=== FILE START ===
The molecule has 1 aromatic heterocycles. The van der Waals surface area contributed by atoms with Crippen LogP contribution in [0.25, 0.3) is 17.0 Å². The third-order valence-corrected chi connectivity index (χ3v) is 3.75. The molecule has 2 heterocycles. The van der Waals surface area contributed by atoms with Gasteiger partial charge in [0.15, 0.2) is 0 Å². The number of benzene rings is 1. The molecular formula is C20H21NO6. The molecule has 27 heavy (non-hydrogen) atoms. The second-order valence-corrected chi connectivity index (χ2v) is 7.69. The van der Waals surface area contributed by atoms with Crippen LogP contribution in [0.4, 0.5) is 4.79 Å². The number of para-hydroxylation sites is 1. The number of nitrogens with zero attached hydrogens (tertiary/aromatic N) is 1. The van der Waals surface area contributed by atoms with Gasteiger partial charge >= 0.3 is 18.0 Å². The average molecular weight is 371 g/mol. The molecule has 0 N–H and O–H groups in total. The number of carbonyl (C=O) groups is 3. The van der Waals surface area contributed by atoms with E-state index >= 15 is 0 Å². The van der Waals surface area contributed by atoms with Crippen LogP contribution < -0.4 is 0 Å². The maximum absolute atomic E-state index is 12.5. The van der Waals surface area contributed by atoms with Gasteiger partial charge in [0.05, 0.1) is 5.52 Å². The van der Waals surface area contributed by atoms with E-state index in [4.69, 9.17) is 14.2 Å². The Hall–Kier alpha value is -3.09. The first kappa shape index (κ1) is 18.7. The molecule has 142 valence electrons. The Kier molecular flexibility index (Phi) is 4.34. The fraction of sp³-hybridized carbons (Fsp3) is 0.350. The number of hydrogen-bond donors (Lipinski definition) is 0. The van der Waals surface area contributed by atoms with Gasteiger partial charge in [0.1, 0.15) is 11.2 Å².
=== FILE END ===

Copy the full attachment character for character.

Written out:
The molecule has 1 aromatic heterocycles. The van der Waals surface area contributed by atoms with Crippen LogP contribution in [0.25, 0.3) is 17.0 Å². The third-order valence-corrected chi connectivity index (χ3v) is 3.75. The molecule has 2 heterocycles. The van der Waals surface area contributed by atoms with Gasteiger partial charge in [0.15, 0.2) is 0 Å². The number of benzene rings is 1. The molecular formula is C20H21NO6. The molecule has 27 heavy (non-hydrogen) atoms. The second-order valence-corrected chi connectivity index (χ2v) is 7.69. The van der Waals surface area contributed by atoms with Crippen LogP contribution in [0.4, 0.5) is 4.79 Å². The number of para-hydroxylation sites is 1. The number of nitrogens with zero attached hydrogens (tertiary/aromatic N) is 1. The van der Waals surface area contributed by atoms with Gasteiger partial charge >= 0.3 is 18.0 Å². The average molecular weight is 371 g/mol. The molecule has 0 N–H and O–H groups in total. The number of carbonyl (C=O) groups is 3. The van der Waals surface area contributed by atoms with E-state index >= 15 is 0 Å². The van der Waals surface area contributed by atoms with Crippen LogP contribution < -0.4 is 0 Å². The maximum absolute atomic E-state index is 12.5. The van der Waals surface area contributed by atoms with Gasteiger partial charge in [0.05, 0.1) is 5.52 Å². The van der Waals surface area contributed by atoms with E-state index in [4.69, 9.17) is 14.2 Å². The Hall–Kier alpha value is -3.09. The first kappa shape index (κ1) is 18.7. The molecule has 142 valence electrons. The Kier molecular flexibility index (Phi) is 4.34. The fraction of sp³-hybridized carbons (Fsp3) is 0.350. The number of hydrogen-bond donors (Lipinski definition) is 0. The van der Waals surface area contributed by atoms with Gasteiger partial charge in [0.1, 0.15) is 11.2 Å².